Last year I was successful in combating Dollar Spot on my greens but my fairways were wiped out. It was the worst I had ever seen actually. As always applying a fungicide to my fairways wasn't possible.
|You could see the devastation from space|
|More disease than grass in 2012|
- In an attempt to drive down fertilizer use on my fairways I had got to 100% UMAXX slow release nitrogen source. This allowed me to put down a heavier granular rate that would last longer. In theory I could get by with just two applications per year and would half the amount of nitrogen on my fairways. With the tools I had at the time this seemed to be the most realistic way to drive down fertilizer use on my fairways as I didn't have a good sprayer.
- My fertilizer application timing was a bit off causing my nitrogen source to lean out too much in mid summer something I later learned wasn't appropriate for my climate.
- I had dried the fairways out and without the use of a wetting agent it was hard to re-wet them with my ancient irrigation system. Dry soil isn't good for getting nutrients into the plant I learned.
In the past there really wasn't much I could do for Dollar Spot other than apply a lot of granular fertilizer and sweep dew which was costly. This year I decided to try something new on my fairways. This winter I got an almost entirely new equipment fleet which included a Toro Workman 200 Spray system mounted on a 4wd diesel workman. The 4wd was a must as the fairways here are very very steep. This new sprayer opened up a lot of possibilities for me. Instantly I could spray fairways in a few short hours with whatever my heart desired.
|4wd is a must on steep fairways|
Right away I threw wetting agents into my fairway program. I used Dispatch as it was the most economical. I wasn't looking for a miracle, just anything better than nothing! Next I was going to melt down UMAXX and apply it at the same time as the wetting agents. After some discussion on Twitter I was convinced to go with straight urea as it was cheaper and other superintendents had noticed no significant changes between the two nitrogen sources at a 3 week application interval. The use of urea also allowed me to more accurately follow the growth potential model on my fairways than if I was to use a slow release nitrogen source. The soluble nature also increased the likelihood that the nutrient would get into the plant. I have to say I was not disappointed!
@gtshaffer I used uflexx and umaxx in past. Last year did more side by side tests and saw no diff with straight ureaThis plan took on the disease on a number of preventative fronts, primarily giving the plant what it needed when it needed it. The wetting agents allowed me to keep the soils relatively moist but not too wet which kept the nutrient supply to the plant more consistent. The soluble nitrogen was also quickly taken up by the plant and the relatively frequent applications kept the supply consistent. I also decided to go with a light a frequent irrigation regime to try and keep soil moisture as consistent as was possible with a terrible soil.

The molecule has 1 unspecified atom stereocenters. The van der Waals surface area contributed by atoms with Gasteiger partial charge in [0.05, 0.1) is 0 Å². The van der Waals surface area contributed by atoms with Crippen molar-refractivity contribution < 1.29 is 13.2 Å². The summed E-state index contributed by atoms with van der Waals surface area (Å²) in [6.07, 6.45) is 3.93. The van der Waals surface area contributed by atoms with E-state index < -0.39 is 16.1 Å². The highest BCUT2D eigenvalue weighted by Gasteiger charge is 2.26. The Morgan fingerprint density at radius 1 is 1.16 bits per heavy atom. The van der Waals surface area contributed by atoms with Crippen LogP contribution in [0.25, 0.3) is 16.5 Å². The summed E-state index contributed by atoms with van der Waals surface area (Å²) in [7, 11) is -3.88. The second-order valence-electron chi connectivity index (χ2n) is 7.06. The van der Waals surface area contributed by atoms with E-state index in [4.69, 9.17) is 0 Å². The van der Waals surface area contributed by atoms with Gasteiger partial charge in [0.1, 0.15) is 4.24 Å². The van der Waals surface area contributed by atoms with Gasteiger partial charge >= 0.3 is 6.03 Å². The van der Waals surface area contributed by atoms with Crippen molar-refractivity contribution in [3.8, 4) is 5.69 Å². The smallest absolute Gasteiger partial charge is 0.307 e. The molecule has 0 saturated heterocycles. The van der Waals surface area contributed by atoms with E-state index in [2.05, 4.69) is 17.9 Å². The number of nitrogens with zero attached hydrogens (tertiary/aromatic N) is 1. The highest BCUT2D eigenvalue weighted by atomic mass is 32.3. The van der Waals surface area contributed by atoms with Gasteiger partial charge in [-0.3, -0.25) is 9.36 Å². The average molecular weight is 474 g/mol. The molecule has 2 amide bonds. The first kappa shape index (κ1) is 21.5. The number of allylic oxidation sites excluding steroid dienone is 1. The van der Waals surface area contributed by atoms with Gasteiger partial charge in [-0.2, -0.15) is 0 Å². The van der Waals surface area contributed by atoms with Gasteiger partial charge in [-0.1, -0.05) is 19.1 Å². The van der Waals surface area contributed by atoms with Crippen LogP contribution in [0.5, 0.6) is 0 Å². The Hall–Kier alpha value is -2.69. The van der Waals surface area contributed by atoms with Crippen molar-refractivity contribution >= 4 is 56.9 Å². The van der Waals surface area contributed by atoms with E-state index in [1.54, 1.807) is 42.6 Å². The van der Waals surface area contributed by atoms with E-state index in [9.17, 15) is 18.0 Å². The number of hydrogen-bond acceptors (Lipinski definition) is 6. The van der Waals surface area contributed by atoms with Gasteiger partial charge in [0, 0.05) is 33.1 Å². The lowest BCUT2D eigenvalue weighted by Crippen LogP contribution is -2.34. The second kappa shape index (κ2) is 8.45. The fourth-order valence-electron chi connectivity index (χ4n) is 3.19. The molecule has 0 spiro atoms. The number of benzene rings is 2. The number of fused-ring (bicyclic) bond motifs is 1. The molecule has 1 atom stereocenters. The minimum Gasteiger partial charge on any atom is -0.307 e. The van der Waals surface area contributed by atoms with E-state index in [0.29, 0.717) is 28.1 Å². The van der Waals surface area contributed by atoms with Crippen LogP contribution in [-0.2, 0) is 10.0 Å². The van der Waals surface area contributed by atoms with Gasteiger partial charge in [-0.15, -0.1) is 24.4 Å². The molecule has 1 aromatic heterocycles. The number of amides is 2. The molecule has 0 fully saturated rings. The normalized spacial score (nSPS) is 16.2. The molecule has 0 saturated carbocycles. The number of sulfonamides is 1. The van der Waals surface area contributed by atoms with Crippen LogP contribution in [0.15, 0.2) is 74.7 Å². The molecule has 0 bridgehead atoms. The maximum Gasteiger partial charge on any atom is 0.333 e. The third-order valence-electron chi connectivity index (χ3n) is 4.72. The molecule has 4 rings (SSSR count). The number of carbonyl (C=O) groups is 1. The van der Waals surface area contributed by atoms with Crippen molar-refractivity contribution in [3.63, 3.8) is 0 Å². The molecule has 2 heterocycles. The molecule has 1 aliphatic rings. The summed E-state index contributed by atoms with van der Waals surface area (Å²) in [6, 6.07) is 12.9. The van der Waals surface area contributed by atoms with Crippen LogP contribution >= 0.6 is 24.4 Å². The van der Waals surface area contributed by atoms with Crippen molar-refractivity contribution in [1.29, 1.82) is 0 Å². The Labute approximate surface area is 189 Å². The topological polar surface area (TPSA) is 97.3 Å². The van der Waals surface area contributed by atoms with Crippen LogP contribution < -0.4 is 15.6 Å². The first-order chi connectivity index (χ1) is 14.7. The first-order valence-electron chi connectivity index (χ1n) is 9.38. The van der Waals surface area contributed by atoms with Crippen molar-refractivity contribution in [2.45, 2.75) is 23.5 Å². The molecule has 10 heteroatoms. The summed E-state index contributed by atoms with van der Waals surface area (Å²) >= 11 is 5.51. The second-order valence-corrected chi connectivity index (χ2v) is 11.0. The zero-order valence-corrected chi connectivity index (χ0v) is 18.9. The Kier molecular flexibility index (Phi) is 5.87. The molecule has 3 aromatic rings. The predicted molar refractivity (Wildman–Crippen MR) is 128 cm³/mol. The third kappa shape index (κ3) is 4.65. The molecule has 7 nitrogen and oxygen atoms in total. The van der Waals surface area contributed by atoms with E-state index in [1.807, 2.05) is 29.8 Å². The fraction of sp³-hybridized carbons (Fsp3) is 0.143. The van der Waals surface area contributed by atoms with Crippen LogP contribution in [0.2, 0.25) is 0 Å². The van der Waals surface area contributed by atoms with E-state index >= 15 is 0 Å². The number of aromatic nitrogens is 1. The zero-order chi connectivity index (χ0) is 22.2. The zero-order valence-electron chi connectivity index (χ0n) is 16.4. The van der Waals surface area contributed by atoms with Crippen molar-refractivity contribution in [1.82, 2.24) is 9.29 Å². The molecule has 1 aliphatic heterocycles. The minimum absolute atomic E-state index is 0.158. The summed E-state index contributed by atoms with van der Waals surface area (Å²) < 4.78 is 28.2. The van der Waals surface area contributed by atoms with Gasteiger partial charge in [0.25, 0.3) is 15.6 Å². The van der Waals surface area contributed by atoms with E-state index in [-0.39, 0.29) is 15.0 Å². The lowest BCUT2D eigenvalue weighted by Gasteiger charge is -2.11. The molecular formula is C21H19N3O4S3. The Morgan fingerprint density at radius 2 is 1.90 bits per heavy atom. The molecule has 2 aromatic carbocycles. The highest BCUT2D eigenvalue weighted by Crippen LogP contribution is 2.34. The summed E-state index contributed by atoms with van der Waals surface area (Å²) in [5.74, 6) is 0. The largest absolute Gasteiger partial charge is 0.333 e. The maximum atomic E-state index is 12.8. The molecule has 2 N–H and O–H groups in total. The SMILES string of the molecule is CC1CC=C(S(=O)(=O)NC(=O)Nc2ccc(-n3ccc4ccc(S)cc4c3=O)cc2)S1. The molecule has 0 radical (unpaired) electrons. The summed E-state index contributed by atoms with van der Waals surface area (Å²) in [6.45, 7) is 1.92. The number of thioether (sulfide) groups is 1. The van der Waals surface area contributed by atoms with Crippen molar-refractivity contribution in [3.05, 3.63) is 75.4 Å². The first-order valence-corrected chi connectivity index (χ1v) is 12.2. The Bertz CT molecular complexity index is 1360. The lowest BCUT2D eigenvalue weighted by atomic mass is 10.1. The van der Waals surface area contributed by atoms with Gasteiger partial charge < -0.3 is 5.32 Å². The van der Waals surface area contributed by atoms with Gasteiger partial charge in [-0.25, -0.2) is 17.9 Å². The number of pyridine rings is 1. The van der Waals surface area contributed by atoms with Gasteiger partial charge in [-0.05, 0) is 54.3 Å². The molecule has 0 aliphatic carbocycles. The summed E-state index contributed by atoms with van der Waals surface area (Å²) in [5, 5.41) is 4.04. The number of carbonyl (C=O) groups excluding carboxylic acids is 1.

— Jeff Sweet, CGCS (@JeffSweet2) January 22, 2013
A quick aside about using straight urea. I know there are a lot of apparent reasons why urea is bad (volitization, burn potential, it's not organic, growth surge, blah blah blah) but I have to say my experience this summer was nothing but fantastic. Science has shown that urea is quickly taken into the plant and in turf volatilization is of little concern. It is considered one of the best nitrogen sources available. In my experience this summer I did not have any apparent issues with nitrogen losses. I had a good consistent feed all summer long even with low rates of 0.12kg N/100m2 on a 3 week interval in July and August. Growth surges were more dependant on rain and temperature than anything else. I would try and apply before a rain to wash the urea and wetting agent into the soil but a few times I had to use the irrigation system with no issues. Mixing th urea was also very easy. I would just pour the bag of low grade urea into the basket on the sprayer and it would melt as fast as I could fill the tank. Best of all was the cost. With a cost of less than $120/ha/ season to fertilize fairways I was a happy camper! If you get Ag grade it's about half the price as "greens grade" and melts just as good. In some areas it's also tax free wink wink.
|The only picture worthy incidence of dollar spot on the course this|
summer was on the 4th approach for a few days
So now that we are safely out of Dollar Spot season I can say that this plan was an astounding success. My fairways have never been better actually. Of course there was the odd incidence of disease this summer but they were minor. One of my approaches was particularly hard hit as a wet spot prevented me from taking my sprayer on it. My tees were also hit with a bit of the disease but I attribute this to the use of slow release N. Next year it's straight urea on them too! I think this program will also benefit my winter disease management plan on fairways. With less available nitrogen going into winter I hope to see a reduced incidence of Fusarium Patch. Time will tell on that one...
I wish all disease management approaches were this good. Improved conditions, less disease and significantly less cost! (other than a brand new sprayer of course) There are a few things that I will do differently next year but they don't relate to dollar spot and will be the focus of my next blog post looking back on an entire season of growth potential fertility.